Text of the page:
In article <zK$IwMsu3M$DFwp5@xxxxxxxxxxxxxxxxxxxxxxx>,
Jonathan Silverlight <jsilverlight@xxxxxxxxxxxxxxxxxxxxxxxxxxxxxxxx> writes:
> BTW, I'm a biologist and the free e-print phenomenon hasn't really hit
> the life science journals yet. How do physics journals survive?
The commercial ones rely mostly on library subscriptions. Many of
them are having trouble, though the "must have" publications such as
_Nature_ seem to be doing all right. The main astronomy journals in
the US are run by non-profit scientific societies and rely on
(mostly) volunteer labor from editors and referees. Production costs
are paid by a combination of page charges and library subscriptions.
I understand European journals are subsidized directly by their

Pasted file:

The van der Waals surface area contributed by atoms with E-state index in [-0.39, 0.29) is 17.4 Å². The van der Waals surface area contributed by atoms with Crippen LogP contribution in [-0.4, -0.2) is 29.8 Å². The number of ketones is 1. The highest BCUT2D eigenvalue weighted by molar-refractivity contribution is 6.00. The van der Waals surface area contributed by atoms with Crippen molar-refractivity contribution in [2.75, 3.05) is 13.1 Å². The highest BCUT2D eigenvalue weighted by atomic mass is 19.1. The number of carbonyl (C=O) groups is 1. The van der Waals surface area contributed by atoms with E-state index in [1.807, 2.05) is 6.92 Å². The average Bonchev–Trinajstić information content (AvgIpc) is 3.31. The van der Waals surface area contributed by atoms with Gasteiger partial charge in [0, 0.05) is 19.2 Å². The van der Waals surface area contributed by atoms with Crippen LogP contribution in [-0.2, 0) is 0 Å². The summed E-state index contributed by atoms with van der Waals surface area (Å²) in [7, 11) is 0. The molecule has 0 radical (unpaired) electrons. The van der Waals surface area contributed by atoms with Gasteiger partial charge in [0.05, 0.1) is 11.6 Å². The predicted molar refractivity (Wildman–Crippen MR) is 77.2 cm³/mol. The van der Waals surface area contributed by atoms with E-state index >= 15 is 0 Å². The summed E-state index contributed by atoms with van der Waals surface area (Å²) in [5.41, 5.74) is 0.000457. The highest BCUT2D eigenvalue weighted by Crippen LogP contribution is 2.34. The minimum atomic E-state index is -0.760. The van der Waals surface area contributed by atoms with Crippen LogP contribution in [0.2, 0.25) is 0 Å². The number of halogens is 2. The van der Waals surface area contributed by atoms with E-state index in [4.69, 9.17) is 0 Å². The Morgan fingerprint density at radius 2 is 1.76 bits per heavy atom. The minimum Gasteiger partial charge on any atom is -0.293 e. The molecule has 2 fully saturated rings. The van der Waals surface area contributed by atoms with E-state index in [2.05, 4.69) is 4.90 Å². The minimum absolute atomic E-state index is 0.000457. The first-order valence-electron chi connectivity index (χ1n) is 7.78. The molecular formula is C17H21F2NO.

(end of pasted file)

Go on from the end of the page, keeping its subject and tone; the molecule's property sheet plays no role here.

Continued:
equivalents of the NSF as a substitute for page charges. They also
benefit from library subscriptions.
If the editing and refereeing process fails to add value (as
perceived by the users) at least equal to the production costs, the
journals will indeed go out of business.
Steve Willner Phone 617-495-7123 swillner@xxxxxxxxxxxxxxx
Cambridge, MA 02138 USA
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